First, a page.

Saturday, June 1, 2013

Beyond Description

Scriptural Reading: Isaiah 6:1-8
Devotional Reading: Joshua 24:14-24

On the way to church a song of praise by William Mcdowell was playing on the radio.“I give myself away, I give myself away, So You can use me…” I couldn’t stop singing the song. It raised my level of praise as I stepped in the doors of the church. “Here I am. Here I stand. Lord, my life is in your hands. Lord, I’m longing to see, Your desires revealed in me. I give myself away.” Yes, it was time to praise and worship the Almighty for all He has done, is doing, and has promised to do. It is beyond words what feeling overcomes me when I just think of the praise due the Lord. I just drink praises for the love I have for Him. And in confirmation of my feelings that morning, the youth choir sang this song seemingly just for me. They sounded so sweet and powerful when they sang to the Lord. “Take my heart. Take my life as a living sacrifice. All my dreams, all my plans, Lord I place them in your hands.” Joshua knew it was best to fear the Lord God and serve Him in sincerity and truth to receive blessings. As a leader he urged the Israelites to put away the gods of the Amorites and return to the one and Almighty God when he stated at Joshua 24:15b “…choose you this day whom ye will serve;…but as for me and my house, we will serve the Lord.” (KJV) I agree with Joshua. God’s power is beyond our understanding. All we can do is express our love and awe of Him. “My life is not my own. To you I belong. I give myself, I give myself to You.” I shall always praise and serve the Lord and Father God Almighty.

The United States recently celebrated Memorial Day on May 27, 2013. The day is a federal holiday of recognition of the servicemen and women who died while serving in the various wars on behalf of this country. The President stated during a solemn ceremony at Arlington Cemetery that “…most Americans are not directly touched by war” and consequently “not all Americans may always fully see or grasp the depth of sacrifice, the profound costs that are made in our name…” The same is even more true with those who provide service in the Name of the Lord. There are many who have yet to understand the reason and the depth of a believer’s sacrifice. The unbeliever’s eyes are closed to His magnificence, omnipotence, omnipresence, and omniscience. Whereas a believer knows it is stated at Is 55:8-9, “For my thoughts are not your thoughts, neither are your ways my ways, saith the Lord. For as the heavens are higher than the earth, so are my ways higher than your ways, and my thoughts than your thoughts.” (KJV) So, who are we to say we shall not sacrifice and serve such a God? That is enough for a praise party!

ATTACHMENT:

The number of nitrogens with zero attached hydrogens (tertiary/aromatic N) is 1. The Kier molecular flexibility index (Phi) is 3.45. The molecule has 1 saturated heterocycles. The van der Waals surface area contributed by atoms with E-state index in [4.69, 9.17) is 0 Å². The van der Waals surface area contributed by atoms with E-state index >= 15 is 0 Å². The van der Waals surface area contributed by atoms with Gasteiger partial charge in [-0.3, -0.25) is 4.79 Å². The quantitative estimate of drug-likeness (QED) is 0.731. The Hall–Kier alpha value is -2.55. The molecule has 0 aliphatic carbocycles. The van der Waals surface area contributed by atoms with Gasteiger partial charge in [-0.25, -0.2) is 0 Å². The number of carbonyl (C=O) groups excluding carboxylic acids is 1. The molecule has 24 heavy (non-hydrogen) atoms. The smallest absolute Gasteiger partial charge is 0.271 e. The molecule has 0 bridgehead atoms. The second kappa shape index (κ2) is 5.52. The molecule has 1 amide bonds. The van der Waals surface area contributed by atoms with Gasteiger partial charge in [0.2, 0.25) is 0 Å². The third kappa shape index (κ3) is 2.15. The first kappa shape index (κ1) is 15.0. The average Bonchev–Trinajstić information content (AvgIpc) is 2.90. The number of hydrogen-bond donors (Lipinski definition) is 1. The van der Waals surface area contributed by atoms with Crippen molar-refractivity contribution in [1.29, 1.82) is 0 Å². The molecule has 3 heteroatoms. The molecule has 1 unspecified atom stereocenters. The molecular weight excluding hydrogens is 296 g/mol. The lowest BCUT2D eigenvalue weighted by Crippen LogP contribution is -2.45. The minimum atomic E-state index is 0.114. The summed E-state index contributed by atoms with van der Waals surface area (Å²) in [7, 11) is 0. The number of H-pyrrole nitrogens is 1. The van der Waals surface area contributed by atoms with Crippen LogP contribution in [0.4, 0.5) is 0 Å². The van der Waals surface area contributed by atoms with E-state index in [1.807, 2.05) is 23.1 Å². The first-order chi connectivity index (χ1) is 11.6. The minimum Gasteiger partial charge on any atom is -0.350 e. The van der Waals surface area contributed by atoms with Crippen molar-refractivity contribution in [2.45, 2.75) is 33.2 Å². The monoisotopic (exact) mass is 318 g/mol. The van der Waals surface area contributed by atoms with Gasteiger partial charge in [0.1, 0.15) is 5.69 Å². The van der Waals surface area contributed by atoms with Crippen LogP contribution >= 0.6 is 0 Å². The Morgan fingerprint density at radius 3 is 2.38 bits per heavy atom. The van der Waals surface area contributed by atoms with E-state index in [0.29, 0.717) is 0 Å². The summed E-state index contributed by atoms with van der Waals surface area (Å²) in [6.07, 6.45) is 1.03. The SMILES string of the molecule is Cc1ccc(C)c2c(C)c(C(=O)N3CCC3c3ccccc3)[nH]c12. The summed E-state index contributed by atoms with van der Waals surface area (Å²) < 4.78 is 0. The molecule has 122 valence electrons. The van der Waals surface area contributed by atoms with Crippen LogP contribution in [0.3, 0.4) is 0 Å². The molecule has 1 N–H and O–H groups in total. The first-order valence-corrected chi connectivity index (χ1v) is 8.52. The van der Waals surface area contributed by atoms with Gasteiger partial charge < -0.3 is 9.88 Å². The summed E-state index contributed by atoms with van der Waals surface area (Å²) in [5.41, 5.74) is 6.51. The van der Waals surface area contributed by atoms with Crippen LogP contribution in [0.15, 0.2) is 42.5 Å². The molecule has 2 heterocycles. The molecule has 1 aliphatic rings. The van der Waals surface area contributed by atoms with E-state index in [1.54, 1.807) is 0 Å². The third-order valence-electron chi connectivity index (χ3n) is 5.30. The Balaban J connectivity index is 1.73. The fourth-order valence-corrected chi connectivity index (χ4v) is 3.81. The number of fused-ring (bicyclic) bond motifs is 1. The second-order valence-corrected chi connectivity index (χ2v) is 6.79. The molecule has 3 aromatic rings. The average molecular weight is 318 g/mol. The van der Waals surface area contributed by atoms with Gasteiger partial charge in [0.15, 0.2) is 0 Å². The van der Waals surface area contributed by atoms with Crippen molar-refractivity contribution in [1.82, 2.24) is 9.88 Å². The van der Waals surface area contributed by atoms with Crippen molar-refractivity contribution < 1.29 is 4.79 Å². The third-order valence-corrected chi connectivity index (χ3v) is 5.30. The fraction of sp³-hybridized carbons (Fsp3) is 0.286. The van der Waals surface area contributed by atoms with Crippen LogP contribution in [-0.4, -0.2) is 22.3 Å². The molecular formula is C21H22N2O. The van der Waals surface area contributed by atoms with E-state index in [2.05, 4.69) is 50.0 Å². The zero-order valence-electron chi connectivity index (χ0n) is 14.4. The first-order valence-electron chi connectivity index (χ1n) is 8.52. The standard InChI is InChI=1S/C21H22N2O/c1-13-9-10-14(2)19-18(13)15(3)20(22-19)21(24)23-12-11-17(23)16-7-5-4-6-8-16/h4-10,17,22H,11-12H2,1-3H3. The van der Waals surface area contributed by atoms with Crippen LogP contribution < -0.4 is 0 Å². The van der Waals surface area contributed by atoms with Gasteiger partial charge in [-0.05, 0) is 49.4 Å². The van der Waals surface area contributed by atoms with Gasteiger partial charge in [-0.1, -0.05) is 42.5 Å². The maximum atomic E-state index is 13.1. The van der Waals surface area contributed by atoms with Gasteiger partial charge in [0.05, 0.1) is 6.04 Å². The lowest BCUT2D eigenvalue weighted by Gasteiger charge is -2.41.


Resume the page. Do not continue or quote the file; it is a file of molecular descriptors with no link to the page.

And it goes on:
We are entering a new quarter of study entitled “God’s People Worship” which shall focus on worship. In our upcoming lessons be mindful of: (1) how Christian worship compares today both in its devoted and revered practices and its disrespectful practices and (2) what we can learn from God’s relationship with the worshipping ancient Israelites that will help us honor and worship Him today. There are three Units within this quarter, and we are beginning Unit I – “The Prophet and Praise”... This is the first lesson of a four-lesson study of worship in Jerusalem during the time of Isaiah.